EGU General Assembly 2022
© Author(s) 2022. This work is distributed under
the Creative Commons Attribution 4.0 License.

Vulnerable basins for global prioritisation: Hotspots for social and ecological impacts from freshwater stress and freshwater storage loss

Xander Huggins1,2, Tom Gleeson1,3, Matti Kummu4, Samuel C. Zipper5, Yoshihide Wada6, Tara J. Troy1, and James S. Famiglietti2,7,8
Xander Huggins et al.
  • 1Department of Civil Engineering, University of Victoria, Victoria, Canada
  • 2Global Institute for Water Security, University of Saskatchewan, Saskatoon, Canada
  • 3School of Earth and Ocean Sciences, University of Victoria, Victoria, Canada
  • 4Water and Development Research Group, Aalto University, Espoo, Finland
  • 5Kansas Geological Survey, University of Kansas, Lawrence, KS, USA
  • 6International Institute for Applied Systems Analysis, Laxenburg, Austria
  • 7School of Environment and Sustainability, University of Saskatchewan, Saskatoon, Canada
  • 8Department of Geography and Planning, University of Saskatchewan, Saskatoon, Canada

Society and ecosystems are deeply connected to, and through, hydrological processes. Significant research efforts have revealed the breadth of ways humans have become dominant drivers of the global water cycle, however less attention has been placed on how hydrological change will affect social and ecological systems at the global scale. Understanding both directions of this coupled social-ecological system are critical to achieving sustainable freshwater futures in complex, multi-objective decision making environments. Here, we identify the global hotspots for social and ecological impacts from freshwater stress and freshwater storage loss.

We applied the concept of hotspot mapping, from the field of conservation biogeography, to integrated socio- and eco-hydrological considerations for the first time at the global scale. We identified 168 basins for global prioritisation that are most vulnerable to suffer social and ecological impacts from freshwater stress and storage loss. These basins encompass over 1.5 billion people, 17% of global food crop production, 13% of global gross domestic product, and hundreds of internationally significant wetlands (Ramsar sites). The impacts that can be realised in these basins include transgressed environmental flows, increased drought frequency, decreased ecological resilience, threatened water, economic, and food security through reduced freshwater availability, and increased risk of wells running dry which may exacerbate existing economic inequalities. Regions and nations home to hotspot basins include: Argentina, northeastern Brazil, southwestern USA, Northern, Eastern, and Southern Africa, the Middle East and Arabian Peninsula, the Caucasus, West Asia, northern India, Nepal, Pakistan, Southeast Asia, and northern China.  

The 168 hotspot basins present an initial set of regions to prioritise in global sustainability initiatives that link water, ecosystems, and society, such as the Sustainable Development Goals. Furthermore, the hotspots represent the multiple epicentres where management of trade-offs between social, economic, and ecological water uses is most crucial, and thus represent the regions where implementation of integrated water resources management (IWRM) practises becomes most critical.  To this end, we compared IWRM implementation levels to our global vulnerability results. While no direct relationship was found between IWRM implementation and social-ecological vulnerability to freshwater stress and storage loss, we observed, among hotspot basins, that IWRM implementation is lower in transboundary basins than in non-transboundary basins, suggesting that greater multilateralism and cooperation are needed.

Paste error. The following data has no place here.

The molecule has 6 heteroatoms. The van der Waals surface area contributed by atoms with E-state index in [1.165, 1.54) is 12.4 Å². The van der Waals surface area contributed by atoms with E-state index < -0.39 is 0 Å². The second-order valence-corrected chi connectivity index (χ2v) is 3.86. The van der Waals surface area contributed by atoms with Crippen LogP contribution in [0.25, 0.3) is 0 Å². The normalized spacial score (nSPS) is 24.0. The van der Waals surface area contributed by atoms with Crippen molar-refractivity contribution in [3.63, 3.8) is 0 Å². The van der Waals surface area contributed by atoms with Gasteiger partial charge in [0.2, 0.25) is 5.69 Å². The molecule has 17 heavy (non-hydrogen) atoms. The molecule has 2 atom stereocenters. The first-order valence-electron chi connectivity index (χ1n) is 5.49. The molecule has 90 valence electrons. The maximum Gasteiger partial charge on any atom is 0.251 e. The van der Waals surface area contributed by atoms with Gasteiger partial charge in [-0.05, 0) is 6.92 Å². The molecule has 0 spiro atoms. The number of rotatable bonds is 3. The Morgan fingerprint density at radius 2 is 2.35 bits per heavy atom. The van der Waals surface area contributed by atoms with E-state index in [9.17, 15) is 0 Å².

We identified hotspot basins by integrating global socio-hydrological and eco-hydrological datasets, remote sensing observations of freshwater storage trends, freshwater use, and streamflow datasets into a basin-scale social-ecological vulnerability analysis. This presentation reports the findings from Huggins et al. (in press, Nature Communications), and the hotspot basin results are available online for use by policy and research communities.

Freshwater stress and storage loss are only two of many important aspects of freshwater with broad social-ecological resilience implications. Developing a network of similar analyses based on other processes and attributes, such as intra- and inter-annual storage variability, and water quality considerations, will support a more comprehensive understanding of the social-ecological impacts of global hydrological change.

How to cite: Huggins, X., Gleeson, T., Kummu, M., Zipper, S. C., Wada, Y., Troy, T. J., and Famiglietti, J. S.: Vulnerable basins for global prioritisation: Hotspots for social and ecological impacts from freshwater stress and freshwater storage loss, EGU General Assembly 2022, Vienna, Austria, 23–27 May 2022, EGU22-10611,, 2022.


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